Zuckerburg, we hereby unsubscribe
Words Jordan Waller
The recent revelation by pallid lizard-person Mark Zuckerburg that Facebook might have been fooling around with its users’ personal data seems to have shocked people. Personally, I’m not surprised. Stories of the platform’s abuse of its big data have been rumbling around since it was first introduced, and besides, I don’t think it’s the real issue. For me, it’s the addictive lure of meaningless approbation that should concern us more. We all know that the first step to recovery is admitting you have a problem, and I admit it: I have a problem. I spend hours a day scrolling, re-tweeting and Instagramming, and it’s crippling. My phone, that shining portal to a world of validation, is the first thing I grab when I wake up and the last thing I look at before going to sleep. Does it make me happy? Obviously not. In fact, I can’t stand it anymore, but I see no way out. Why? Because I’m a stupid actor.
As everyone knows, actors are whores. They deal not in reality, but the illusion of it. Their aim is to convey a true-seeming story of a character for the gratification of others, using their bodies. Just as a theatrical set should transport us from the auditorium to another time and place, so the actor should form a bridge between the emotional falsehood of the setting and the truth of the story. Actors play on our desires, luring us in with a burlesque dance, enabling us to recognise ourselves in a world outside of our own. They must be believable or the illusion will shatter, our pleasure interrupted. So they draw on their own ‘truth’, digging deep for real memories and experiences in order to conjure up different aspects of themselves – both for their craft and (usually, though not always) for money. Their talent lies in their ability to expose themselves.
In this way, the cinema, television and theatre are like brothels: places where hungry regulars seek out their favourite storytellers, as sold and packaged by the Grande Madames of the industry that we call producers. Branding is key in the cattle market of casting. Just as I know what I’m getting when I order a Quarter Pounder from the Golden Arches, so an audience knows the level of quality it can expect from, say, a Meryl Streep movie.
The reason we like actors – and the reason why some people love actors – is because we feel as if we know them. We follow the same ones in different roles because with each performance comes a fresh, tantalising taste of their infinitely complex characters. For me, that actor is Jack Nicholson. Of course, I’ve never met him. I’m duped.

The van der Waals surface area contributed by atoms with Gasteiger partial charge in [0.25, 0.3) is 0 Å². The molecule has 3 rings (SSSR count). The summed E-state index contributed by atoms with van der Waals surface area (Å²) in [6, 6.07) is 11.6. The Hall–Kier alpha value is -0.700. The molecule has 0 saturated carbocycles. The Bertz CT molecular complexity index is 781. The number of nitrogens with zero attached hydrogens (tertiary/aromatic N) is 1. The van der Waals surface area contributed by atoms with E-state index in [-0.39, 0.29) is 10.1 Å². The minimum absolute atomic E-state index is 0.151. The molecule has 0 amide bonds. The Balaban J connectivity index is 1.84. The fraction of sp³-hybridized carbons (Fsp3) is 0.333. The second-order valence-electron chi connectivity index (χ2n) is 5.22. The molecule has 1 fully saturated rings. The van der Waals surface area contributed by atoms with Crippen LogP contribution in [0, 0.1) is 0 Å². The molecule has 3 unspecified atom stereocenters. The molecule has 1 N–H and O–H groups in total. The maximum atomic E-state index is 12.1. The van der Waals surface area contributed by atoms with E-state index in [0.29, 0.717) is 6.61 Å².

It’s this erroneous but entirely human feeling of connection that has the potential to sew dangerous seeds. And by that I mean seeds that can eventually lead to stalking, abusing and – in the most extreme cases – murder. But if we backtrack from the portrait of a serial killer I’ve suddenly dropped into the mix, it’s easy enough to understand how the idea of a person can develop into a false sense of a relationship. After all, that’s what imagination is: suspending your disbelief and indulging in pretend play. And social media provides us with a playground for those constructed falsehoods on a daily basis. With Instagram, we present to the world who we are through a collection of staged photos; on Twitter, we are the total sum of fragmentary thoughts and are held insidiously to task for every single character in them; on Facebook, we get the sense we know people by drooling over their profile pictures, and curating our own. In other words, social media makes actors of all of us.
Much like those models, influencers and bloggers clogging your feeds, actors are subject to objectification, and it’s easy to lose your sense of ‘self’ in the process. As a result, it’s crucial to find ways of separating your human self from your work, image, and brand. Otherwise, you start to anchor yourself entirely in the imagination of others. And now that a significant proportion of the human race is playing a part on social media, that applies to most of us.
So, if we accept that social media is the biggest facilitator of this conflation of image with being, it’s interesting to ask why we crave simplifying ourselves into a single character with a distinct narrative. Our culture of storytelling is a key component, but we can also point to the Western world’s obsession with the ‘true self’ – the neat and tidy fantasy that there is a deep and unchanging quintessential self in all of us, which we should strive to unearth.
In reality, of course, we’re constantly changing. Our interests, motivations and desires are in a perpetual state of flux, and the human ‘self’ is inherently malleable. We are more than images, even if they’re moving on a cinema screen. And, if we entrust ourselves fully to the limiting nature of those images and ideas, we become trapped.
Perhaps we could use this Cambridge Analytica scandal as a tool to reboot. A chance to regroup, take a look at ourselves and each other (not via our iPhone cameras) and debate whether we need or indeed want the self-validation trap of social media. Is the only way to avoid the dystopian vision offered by Charlie Brooker’s Black Mirror to say, look, there were moments of fun while it lasted, but we got it wrong, time to unsubscribe. Maybe we all want to live again, and send Zuckerburg back into space. Wouldn’t that be brilliant?
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Jordan is an actor and writer from Bristol. He is currently playing Lord Alfred Paget in the ITV series Victoria.